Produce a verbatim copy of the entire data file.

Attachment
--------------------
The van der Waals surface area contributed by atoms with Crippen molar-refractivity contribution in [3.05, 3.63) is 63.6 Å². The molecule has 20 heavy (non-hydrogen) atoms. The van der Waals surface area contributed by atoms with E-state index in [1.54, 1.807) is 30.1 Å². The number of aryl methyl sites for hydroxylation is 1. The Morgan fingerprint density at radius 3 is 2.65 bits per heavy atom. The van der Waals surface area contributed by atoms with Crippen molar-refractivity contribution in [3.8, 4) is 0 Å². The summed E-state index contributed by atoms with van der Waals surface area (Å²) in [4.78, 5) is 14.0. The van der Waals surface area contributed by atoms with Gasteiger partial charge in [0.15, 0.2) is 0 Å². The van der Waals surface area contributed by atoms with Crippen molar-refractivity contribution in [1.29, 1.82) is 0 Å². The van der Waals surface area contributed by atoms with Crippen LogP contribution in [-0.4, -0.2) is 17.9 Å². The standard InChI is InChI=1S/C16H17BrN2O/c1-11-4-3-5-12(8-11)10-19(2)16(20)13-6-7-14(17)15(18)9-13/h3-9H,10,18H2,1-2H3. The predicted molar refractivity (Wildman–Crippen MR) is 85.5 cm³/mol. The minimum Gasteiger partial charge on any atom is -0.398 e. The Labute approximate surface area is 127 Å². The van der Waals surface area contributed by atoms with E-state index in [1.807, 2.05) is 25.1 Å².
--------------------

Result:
The van der Waals surface area contributed by atoms with Crippen molar-refractivity contribution in [3.05, 3.63) is 63.6 Å². The molecule has 20 heavy (non-hydrogen) atoms. The van der Waals surface area contributed by atoms with E-state index in [1.54, 1.807) is 30.1 Å². The number of aryl methyl sites for hydroxylation is 1. The Morgan fingerprint density at radius 3 is 2.65 bits per heavy atom. The van der Waals surface area contributed by atoms with Crippen molar-refractivity contribution in [3.8, 4) is 0 Å². The summed E-state index contributed by atoms with van der Waals surface area (Å²) in [4.78, 5) is 14.0. The van der Waals surface area contributed by atoms with Gasteiger partial charge in [0.15, 0.2) is 0 Å². The van der Waals surface area contributed by atoms with Crippen molar-refractivity contribution in [1.29, 1.82) is 0 Å². The van der Waals surface area contributed by atoms with Crippen LogP contribution in [-0.4, -0.2) is 17.9 Å². The standard InChI is InChI=1S/C16H17BrN2O/c1-11-4-3-5-12(8-11)10-19(2)16(20)13-6-7-14(17)15(18)9-13/h3-9H,10,18H2,1-2H3. The predicted molar refractivity (Wildman–Crippen MR) is 85.5 cm³/mol. The minimum Gasteiger partial charge on any atom is -0.398 e. The Labute approximate surface area is 127 Å². The van der Waals surface area contributed by atoms with E-state index in [1.807, 2.05) is 25.1 Å².